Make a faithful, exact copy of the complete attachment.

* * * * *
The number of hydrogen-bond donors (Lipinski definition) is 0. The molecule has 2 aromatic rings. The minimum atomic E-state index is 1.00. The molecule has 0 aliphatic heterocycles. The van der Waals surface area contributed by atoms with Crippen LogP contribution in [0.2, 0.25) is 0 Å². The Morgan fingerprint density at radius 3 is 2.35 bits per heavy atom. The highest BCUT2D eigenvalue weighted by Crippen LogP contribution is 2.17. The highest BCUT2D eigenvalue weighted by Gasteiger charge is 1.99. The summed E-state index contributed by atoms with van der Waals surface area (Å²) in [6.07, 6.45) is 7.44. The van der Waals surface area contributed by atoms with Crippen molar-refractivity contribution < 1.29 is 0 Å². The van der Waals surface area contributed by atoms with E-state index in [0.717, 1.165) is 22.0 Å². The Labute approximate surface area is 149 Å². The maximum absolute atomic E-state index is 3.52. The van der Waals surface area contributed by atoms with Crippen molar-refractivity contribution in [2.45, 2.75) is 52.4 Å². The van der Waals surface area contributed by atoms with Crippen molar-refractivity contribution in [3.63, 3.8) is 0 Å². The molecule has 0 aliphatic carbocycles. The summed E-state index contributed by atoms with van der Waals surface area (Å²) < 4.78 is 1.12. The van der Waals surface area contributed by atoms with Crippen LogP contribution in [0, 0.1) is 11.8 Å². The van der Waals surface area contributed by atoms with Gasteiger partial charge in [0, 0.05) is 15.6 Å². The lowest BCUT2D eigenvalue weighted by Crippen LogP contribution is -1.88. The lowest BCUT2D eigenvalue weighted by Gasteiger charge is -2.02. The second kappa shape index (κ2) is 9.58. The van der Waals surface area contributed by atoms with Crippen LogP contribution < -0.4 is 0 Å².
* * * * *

The number of hydrogen-bond donors (Lipinski definition) is 0. The molecule has 2 aromatic rings. The minimum atomic E-state index is 1.00. The molecule has 0 aliphatic heterocycles. The van der Waals surface area contributed by atoms with Crippen LogP contribution in [0.2, 0.25) is 0 Å². The Morgan fingerprint density at radius 3 is 2.35 bits per heavy atom. The highest BCUT2D eigenvalue weighted by Crippen LogP contribution is 2.17. The highest BCUT2D eigenvalue weighted by Gasteiger charge is 1.99. The summed E-state index contributed by atoms with van der Waals surface area (Å²) in [6.07, 6.45) is 7.44. The van der Waals surface area contributed by atoms with Crippen molar-refractivity contribution < 1.29 is 0 Å². The van der Waals surface area contributed by atoms with E-state index in [0.717, 1.165) is 22.0 Å². The Labute approximate surface area is 149 Å². The maximum absolute atomic E-state index is 3.52. The van der Waals surface area contributed by atoms with Crippen molar-refractivity contribution in [2.45, 2.75) is 52.4 Å². The van der Waals surface area contributed by atoms with Crippen molar-refractivity contribution in [3.63, 3.8) is 0 Å². The molecule has 0 aliphatic carbocycles. The summed E-state index contributed by atoms with van der Waals surface area (Å²) < 4.78 is 1.12. The van der Waals surface area contributed by atoms with Crippen LogP contribution in [0, 0.1) is 11.8 Å². The van der Waals surface area contributed by atoms with Gasteiger partial charge in [0, 0.05) is 15.6 Å². The lowest BCUT2D eigenvalue weighted by Crippen LogP contribution is -1.88. The lowest BCUT2D eigenvalue weighted by Gasteiger charge is -2.02. The second kappa shape index (κ2) is 9.58. The van der Waals surface area contributed by atoms with Crippen LogP contribution < -0.4 is 0 Å².